In the fall of 2003, our family collected handfuls of acorns at Colonel Beatty Park in Matthews. We sealed them in a plastic container and tucked them away in the back of the refrigerator to simulate the winter that acorns require before they will germinate. It was to be a lesson in forestry for our 8-, 6- and 3-year old kids that would turn into much larger lessons about life and thanksgiving.
Just a few weeks earlier, a 12-year old, red-haired dynamo at our church was diagnosed with bone cancer. Her name was Hope, and there could not have been a more fitting name for this child. If you lived around Charlotte back then, you will remember Hope Stout’s name and her inspirational story. In November of 2003, after a summer of painful chemotherapy treatments, Hope was contacted by the Make-a-Wish Foundation. Most terminally ill kids wish to travel, or be a princess, or meet a celebrity, or get a dog. “You know,” Hope told Make-a-Wish, “I am lucky. I have been to Disney World, swam with the dolphins in Cancun, and I go to the beach all the time. You say there are 155 kids on the waiting list? Well, my wish is to grant all their wishes – all 155 of them.”
The expected cost of granting Hope’s wish exceeded $750,000, but Hope and Make-a-Wish sprang into action. The Charlotte Observer ran a story just before Christmas. WBT radio personality Keith Larson interviewed Hope on the air in a segment so inspirational the station replays it every year. The Super Bowl-bound Carolina Panthers and the entire city rallied around her audacious, selfless effort. She even planned a black-tie Celebration of Hope event to push her fundraising goal over the top.
By January 4, 2004, Beth grew tired of the acorns in “her” refrigerator and, on that sunny Sunday afternoon, the kids dutifully planted them in the garden. A few hours later, the phone rang with news that Hope had finished her earthly journey. It would be April before those acorns sprouted, but from that afternoon, we were already calling them “Hope Oaks.”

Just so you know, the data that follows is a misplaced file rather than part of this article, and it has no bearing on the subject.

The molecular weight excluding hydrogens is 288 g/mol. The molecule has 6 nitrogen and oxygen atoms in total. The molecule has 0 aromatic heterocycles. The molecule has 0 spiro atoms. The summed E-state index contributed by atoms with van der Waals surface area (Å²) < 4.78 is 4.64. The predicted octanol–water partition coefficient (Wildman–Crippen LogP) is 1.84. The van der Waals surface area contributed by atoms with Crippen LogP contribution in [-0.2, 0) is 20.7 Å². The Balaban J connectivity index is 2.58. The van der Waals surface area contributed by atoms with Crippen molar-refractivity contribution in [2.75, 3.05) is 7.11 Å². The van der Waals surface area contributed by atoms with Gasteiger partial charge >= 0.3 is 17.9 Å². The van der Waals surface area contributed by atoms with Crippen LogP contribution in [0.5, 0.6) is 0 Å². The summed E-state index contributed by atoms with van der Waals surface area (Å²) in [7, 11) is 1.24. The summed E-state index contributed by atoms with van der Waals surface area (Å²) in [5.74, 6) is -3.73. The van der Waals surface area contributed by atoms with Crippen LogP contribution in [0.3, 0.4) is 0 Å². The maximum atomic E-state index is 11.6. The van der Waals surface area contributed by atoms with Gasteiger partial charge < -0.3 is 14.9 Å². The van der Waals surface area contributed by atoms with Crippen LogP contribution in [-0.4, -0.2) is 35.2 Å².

For two years, the kids watered and weeded and transplanted more than 100 young Hope Oaks before distributing them in a fundraiser for the March Forth with Hope Foundation, which the Stout family started to provide financial assistance to families in medical crisis. Those trees are now 11 years old and thriving throughout the Carolinas in living memory of Hope. The one we planted in our own backyard is now 30 feet tall and produced nearly 1,000 acorns this fall.
Hope didn’t get to see her wish fulfilled. She died 12 days shy of the gala fundraiser she orchestrated. More than 1,000 people attended, though, and by the end of the night, the funds had surpassed $1.1 million. All of the kids would have their wishes granted – including Hope!
The funny thing about an acorn is that it has to quit being an acorn to become a tree and bear more fruit. That’s Hope’s story, and she continues to bear much fruit in the lives of everyone she touched – including three little kids who collected acorns in a park and learned about so much more than how to grow a tree.
Be thankful this season in sickness or health. Be thankful for your children and for every minute you get to love them. Be thankful for lessons learned in life and through death. And be thankful for the heart and wisdom of a fiery little redhead from Charlotte.
Dan and Beth Meyer reside in Matthews, N.C.